Blogging as Performance Art

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Jon Husband has picked up an interesting concept from Evelyn Rodriguez and Matthew Dallman: that blogging could be considered a form of performance art. This has a kind of ego-stroking visceral appeal to bloggers (it sure beats the mainstream media depiction of bloggers as ‘a million guys in pajamas’). But does ‘performance art’ actually describe what we do?

Go through the history of the terms ‘performance art’ and ‘performing arts’ and you’ll quickly end up in a quagmire: There is no consensus on what these terms mean and what they include and exclude. So let’s go back to the roots and discover what the words originally meant:

perform = to give what is needed through some means or vehicle
art = an imitation or reflection of nature, life or reality

The first definition explains why we use the term ‘perform surgery’ ñ a performance can as easily be scientific or religious (‘perform a ritual’) as artistic. The only requirements for performance are that the actions fill a need and that they do so in an intermediated way, through the body or some other ‘medium’. And that need can be a personal one rather than one for an audience: one might even wryly describe masturbation as ‘solo performance art’.

By these criteria blogging certainly qualifies as performance, even more than most less-interactive forms of journalism. And there is no question that all forms of writing qualify as art by the second definition. So blogging is a form of performance or performing art. Arguably, as Evelyn points out, so is participation in World of Warcraft or Second Life. Even masks, piercings, clothing, and body painting meet the above definitions of performance art.

What does it mean to say that blogging is a performance, or performing, art form?

Most performance/performing art is narrative: Blogs, like most music, films, interactive writing, and for that matter most theatre, often tell or retell (artistically) stories. I have argued that blogging is a form of conversation, with unequal roles for, but a tacit contract with, the audience, the other participants in the performance.

But “theatre isn’t about narrative, narrative isn’t necessary”, quotes Evelyn. So performance art need not be narrative, provided it meets a need. She argues that performance art should be participatory ñ it needs to engage the intellect, the emotions, and/or the senses ñ and blogging can do that.

Matthew Dallman goes further, arguing that blogging is “a vehicle for the emergence of informed intuition”. Between these two definitions, the four Jungian forms of knowledge and learning are represented: intellectual, emotional, sensory and intuitive. And I’ve argued before that good presentations (another form of narrative performance art) can be either informative or entertaining. So it seems as if the ‘what is needed’ that is provided by performance art can be either (a) the acquisition of knowledge or appreciation, or (b) diversion or pleasure. In so doing it does not have to be either narrative or participatory.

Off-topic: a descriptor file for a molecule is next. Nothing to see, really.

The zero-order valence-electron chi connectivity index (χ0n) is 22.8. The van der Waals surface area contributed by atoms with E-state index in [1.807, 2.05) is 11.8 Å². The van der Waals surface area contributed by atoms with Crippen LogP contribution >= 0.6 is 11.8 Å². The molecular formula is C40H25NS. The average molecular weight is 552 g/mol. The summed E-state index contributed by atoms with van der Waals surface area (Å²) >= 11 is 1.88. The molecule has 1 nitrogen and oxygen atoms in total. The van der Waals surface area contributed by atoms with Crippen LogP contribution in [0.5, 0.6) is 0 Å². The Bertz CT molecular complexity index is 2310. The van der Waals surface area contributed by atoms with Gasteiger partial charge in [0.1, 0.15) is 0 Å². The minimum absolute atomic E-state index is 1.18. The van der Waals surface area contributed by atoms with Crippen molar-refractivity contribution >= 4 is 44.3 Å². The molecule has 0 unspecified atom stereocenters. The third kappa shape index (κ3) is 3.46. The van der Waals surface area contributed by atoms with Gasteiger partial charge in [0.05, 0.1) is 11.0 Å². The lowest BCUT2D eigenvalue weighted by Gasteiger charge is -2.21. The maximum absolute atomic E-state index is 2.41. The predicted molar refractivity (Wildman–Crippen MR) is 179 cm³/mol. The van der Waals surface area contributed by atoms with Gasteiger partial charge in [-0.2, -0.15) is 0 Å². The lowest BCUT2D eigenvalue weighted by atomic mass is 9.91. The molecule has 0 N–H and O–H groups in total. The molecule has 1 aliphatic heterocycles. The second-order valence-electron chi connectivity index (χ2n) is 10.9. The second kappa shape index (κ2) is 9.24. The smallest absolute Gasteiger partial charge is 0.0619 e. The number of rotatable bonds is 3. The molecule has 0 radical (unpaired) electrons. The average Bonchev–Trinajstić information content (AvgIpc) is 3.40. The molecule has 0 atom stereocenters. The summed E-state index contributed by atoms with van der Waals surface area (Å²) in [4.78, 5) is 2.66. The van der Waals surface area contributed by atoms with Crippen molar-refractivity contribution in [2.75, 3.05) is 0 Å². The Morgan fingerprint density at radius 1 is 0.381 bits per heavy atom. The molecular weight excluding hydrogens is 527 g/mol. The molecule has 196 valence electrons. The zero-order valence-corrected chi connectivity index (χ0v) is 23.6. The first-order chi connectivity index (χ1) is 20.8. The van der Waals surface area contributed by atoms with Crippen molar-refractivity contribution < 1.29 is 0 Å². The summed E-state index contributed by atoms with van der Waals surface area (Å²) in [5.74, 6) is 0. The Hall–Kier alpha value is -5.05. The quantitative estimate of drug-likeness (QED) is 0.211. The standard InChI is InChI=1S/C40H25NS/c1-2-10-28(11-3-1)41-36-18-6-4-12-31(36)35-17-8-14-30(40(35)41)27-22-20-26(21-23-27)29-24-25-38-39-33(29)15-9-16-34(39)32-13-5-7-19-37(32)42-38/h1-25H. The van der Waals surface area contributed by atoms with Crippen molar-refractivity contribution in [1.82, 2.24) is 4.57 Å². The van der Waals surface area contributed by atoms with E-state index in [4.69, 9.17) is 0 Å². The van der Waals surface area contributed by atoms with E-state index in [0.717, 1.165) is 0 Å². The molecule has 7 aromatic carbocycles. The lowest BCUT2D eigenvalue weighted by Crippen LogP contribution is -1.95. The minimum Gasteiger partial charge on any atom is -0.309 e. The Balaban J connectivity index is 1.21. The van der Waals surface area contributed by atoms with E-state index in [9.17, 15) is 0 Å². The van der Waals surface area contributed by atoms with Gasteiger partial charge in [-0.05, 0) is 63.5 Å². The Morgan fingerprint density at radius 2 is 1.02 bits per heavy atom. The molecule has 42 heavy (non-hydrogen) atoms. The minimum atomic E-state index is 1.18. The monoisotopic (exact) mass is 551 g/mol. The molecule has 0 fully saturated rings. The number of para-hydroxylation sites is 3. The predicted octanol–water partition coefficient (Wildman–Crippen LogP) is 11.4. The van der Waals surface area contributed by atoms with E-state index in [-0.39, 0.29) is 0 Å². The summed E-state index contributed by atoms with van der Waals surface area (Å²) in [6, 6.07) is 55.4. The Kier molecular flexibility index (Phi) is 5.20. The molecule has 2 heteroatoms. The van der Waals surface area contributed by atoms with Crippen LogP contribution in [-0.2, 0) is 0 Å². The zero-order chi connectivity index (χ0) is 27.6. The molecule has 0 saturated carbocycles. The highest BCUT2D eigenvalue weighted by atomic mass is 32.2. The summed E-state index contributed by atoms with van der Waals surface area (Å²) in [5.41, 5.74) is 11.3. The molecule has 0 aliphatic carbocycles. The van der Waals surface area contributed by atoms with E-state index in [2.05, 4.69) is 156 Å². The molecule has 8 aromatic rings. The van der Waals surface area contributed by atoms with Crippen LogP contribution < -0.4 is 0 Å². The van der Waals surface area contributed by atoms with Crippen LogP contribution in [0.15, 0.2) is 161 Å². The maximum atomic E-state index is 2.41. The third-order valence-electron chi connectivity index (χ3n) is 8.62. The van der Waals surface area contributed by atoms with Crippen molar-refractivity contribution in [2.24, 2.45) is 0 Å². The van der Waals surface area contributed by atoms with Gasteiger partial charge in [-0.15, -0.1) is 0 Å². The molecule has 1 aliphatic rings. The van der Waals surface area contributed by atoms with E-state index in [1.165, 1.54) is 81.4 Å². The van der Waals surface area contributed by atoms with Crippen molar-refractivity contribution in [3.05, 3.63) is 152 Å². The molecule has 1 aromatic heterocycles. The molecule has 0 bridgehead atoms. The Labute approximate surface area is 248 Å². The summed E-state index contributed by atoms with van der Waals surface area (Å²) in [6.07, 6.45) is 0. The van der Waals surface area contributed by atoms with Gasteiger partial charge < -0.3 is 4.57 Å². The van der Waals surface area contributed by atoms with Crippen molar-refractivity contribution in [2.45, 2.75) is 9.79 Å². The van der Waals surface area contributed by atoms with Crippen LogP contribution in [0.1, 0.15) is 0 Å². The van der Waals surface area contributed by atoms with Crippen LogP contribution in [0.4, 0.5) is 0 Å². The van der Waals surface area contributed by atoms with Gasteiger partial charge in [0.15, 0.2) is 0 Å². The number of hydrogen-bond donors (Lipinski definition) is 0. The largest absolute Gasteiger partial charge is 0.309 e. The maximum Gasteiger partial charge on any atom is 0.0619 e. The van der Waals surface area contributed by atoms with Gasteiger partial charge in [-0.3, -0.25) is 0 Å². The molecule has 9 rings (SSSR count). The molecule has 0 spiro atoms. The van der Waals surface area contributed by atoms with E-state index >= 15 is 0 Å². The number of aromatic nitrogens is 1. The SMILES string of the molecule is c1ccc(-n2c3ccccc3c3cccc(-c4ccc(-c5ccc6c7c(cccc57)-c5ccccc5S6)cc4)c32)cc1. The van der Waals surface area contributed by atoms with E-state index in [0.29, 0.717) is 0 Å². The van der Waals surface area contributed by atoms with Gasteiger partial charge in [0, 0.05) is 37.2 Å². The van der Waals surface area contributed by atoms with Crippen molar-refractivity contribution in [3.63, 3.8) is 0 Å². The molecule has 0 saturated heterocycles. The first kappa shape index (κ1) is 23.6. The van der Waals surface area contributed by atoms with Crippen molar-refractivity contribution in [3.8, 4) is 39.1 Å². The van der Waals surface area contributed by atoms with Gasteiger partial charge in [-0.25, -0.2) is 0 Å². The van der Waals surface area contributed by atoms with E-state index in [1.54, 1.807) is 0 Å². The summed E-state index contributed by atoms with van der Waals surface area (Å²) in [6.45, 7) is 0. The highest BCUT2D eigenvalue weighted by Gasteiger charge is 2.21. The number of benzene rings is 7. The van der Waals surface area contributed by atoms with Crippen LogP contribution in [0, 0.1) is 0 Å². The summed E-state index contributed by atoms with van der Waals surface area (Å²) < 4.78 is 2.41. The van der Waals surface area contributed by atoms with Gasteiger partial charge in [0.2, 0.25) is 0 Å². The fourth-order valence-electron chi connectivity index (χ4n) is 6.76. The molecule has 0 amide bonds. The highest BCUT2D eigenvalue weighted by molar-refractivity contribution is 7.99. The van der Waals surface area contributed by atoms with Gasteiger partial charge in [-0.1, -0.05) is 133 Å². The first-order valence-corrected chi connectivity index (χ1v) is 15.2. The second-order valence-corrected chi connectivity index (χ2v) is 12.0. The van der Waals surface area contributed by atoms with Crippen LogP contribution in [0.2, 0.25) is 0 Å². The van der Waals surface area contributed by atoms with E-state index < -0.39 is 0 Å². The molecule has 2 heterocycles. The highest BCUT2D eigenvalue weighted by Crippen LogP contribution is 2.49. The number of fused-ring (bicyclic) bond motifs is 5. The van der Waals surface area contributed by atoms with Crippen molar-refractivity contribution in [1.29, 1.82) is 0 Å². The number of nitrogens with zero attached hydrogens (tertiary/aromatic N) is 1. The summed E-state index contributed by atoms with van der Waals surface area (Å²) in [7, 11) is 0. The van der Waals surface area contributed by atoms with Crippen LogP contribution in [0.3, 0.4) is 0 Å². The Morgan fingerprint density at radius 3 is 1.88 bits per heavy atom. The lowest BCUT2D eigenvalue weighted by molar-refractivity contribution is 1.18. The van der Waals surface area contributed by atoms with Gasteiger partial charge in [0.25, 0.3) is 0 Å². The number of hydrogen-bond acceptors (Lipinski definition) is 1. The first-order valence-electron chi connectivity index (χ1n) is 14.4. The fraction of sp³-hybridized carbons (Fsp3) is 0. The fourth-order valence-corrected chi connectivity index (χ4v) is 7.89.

In that respect, blogging is no different from any other performance art: What fills person A’s needs may not do it for person B, and vice versa. Its ‘success’ at filling a need is a function of the needs, openness and capacity of the audience to get value from the presentation: How ready, willing and able they are to appreciate the performance’s message.

I would argue that the greater the participation of the audience (even to the point the roles of performer and audience get blurred), the more receptive the audience becomes to the performance’s meaning and value. For example, a good novel will get the reader caught up in the story to the point that s/he becomes a participant in it ñ and imagines himself or herself there. Except when they too tell stories, this is very hard to do in blogging.

Fortunately for bloggers who aren’t good at storytelling, there are simpler ways for a performance to succeed. Give me a useful take-away that I can relate to my own experiences, and you’ve succeeded in giving me what I need, and I’ll applaud the performance. Example: In Evelyn’s bio she quotes Goethe:

If you must tell me your opinions, tell me what you believe in. I have plenty of doubts of my own.

This is brilliant advice for bloggers, in one terse sentence. By including it prominently in her blog, Evelyn shows herself to be an accomplished performance artist. That may have something to do with the fact that Goethe was a genius. Or it may have something to do with the fact that I am ‘ready’ for this message, that it resonates with my worldview and that it meetsa need of the moment. Why she succeeds doesn’t matter. As bloggers, our job is simply to perform, to practice our art in public. Any applause is just a bonus.

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2 Responses to Blogging as Performance Art

  1. etbnc says:

    A maintenance note: the link to returns an error, at least for me: “access from has been denied”I’m tempted to riff a bit about whether that observation also counts as an opinion, a belief, or a doubt. After trying it out, however, I think my little skit might need some work before it’s performed on street corners or blog comments. Cheers

  2. Meg says:

    I think blogging is too diverse and varied an activity to be called anything but “blogging.” Hence why a new word sprang up to describe it. Is posting random links art? Maybe.Is posting about your goiter art? Maybe. Is posting marketing items to increase your website SEO art? Maybe. Is putting up pictures of your grandkids art? Maybe. Is putting up quizzes art? Maybe. But genuinely, I think it can’t really be placed in terms we currently possess.

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